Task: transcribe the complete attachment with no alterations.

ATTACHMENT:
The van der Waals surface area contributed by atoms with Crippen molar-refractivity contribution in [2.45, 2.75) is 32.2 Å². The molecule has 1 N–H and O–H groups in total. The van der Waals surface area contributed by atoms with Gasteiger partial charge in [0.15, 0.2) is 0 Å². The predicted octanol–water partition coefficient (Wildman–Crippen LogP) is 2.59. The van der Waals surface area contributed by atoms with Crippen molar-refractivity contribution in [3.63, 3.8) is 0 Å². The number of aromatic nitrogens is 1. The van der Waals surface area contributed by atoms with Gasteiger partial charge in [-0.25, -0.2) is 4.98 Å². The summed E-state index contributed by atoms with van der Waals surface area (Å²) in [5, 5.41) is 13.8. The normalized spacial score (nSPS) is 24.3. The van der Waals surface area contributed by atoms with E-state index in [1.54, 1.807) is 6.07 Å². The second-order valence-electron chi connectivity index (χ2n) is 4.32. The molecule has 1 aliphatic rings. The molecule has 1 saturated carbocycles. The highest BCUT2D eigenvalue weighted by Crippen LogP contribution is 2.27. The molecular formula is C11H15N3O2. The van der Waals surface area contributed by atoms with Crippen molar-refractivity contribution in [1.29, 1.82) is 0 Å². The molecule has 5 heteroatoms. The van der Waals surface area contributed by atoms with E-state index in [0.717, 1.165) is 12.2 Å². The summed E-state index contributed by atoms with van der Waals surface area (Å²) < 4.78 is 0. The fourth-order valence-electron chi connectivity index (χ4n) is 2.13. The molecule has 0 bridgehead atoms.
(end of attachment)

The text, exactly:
The van der Waals surface area contributed by atoms with Crippen molar-refractivity contribution in [2.45, 2.75) is 32.2 Å². The molecule has 1 N–H and O–H groups in total. The van der Waals surface area contributed by atoms with Gasteiger partial charge in [0.15, 0.2) is 0 Å². The predicted octanol–water partition coefficient (Wildman–Crippen LogP) is 2.59. The van der Waals surface area contributed by atoms with Crippen molar-refractivity contribution in [3.63, 3.8) is 0 Å². The number of aromatic nitrogens is 1. The van der Waals surface area contributed by atoms with Gasteiger partial charge in [-0.25, -0.2) is 4.98 Å². The summed E-state index contributed by atoms with van der Waals surface area (Å²) in [5, 5.41) is 13.8. The normalized spacial score (nSPS) is 24.3. The van der Waals surface area contributed by atoms with E-state index in [1.54, 1.807) is 6.07 Å². The second-order valence-electron chi connectivity index (χ2n) is 4.32. The molecule has 1 aliphatic rings. The molecule has 1 saturated carbocycles. The highest BCUT2D eigenvalue weighted by Crippen LogP contribution is 2.27. The molecular formula is C11H15N3O2. The van der Waals surface area contributed by atoms with Crippen molar-refractivity contribution in [1.29, 1.82) is 0 Å². The molecule has 5 heteroatoms. The van der Waals surface area contributed by atoms with E-state index in [0.717, 1.165) is 12.2 Å². The summed E-state index contributed by atoms with van der Waals surface area (Å²) < 4.78 is 0. The fourth-order valence-electron chi connectivity index (χ4n) is 2.13. The molecule has 0 bridgehead atoms.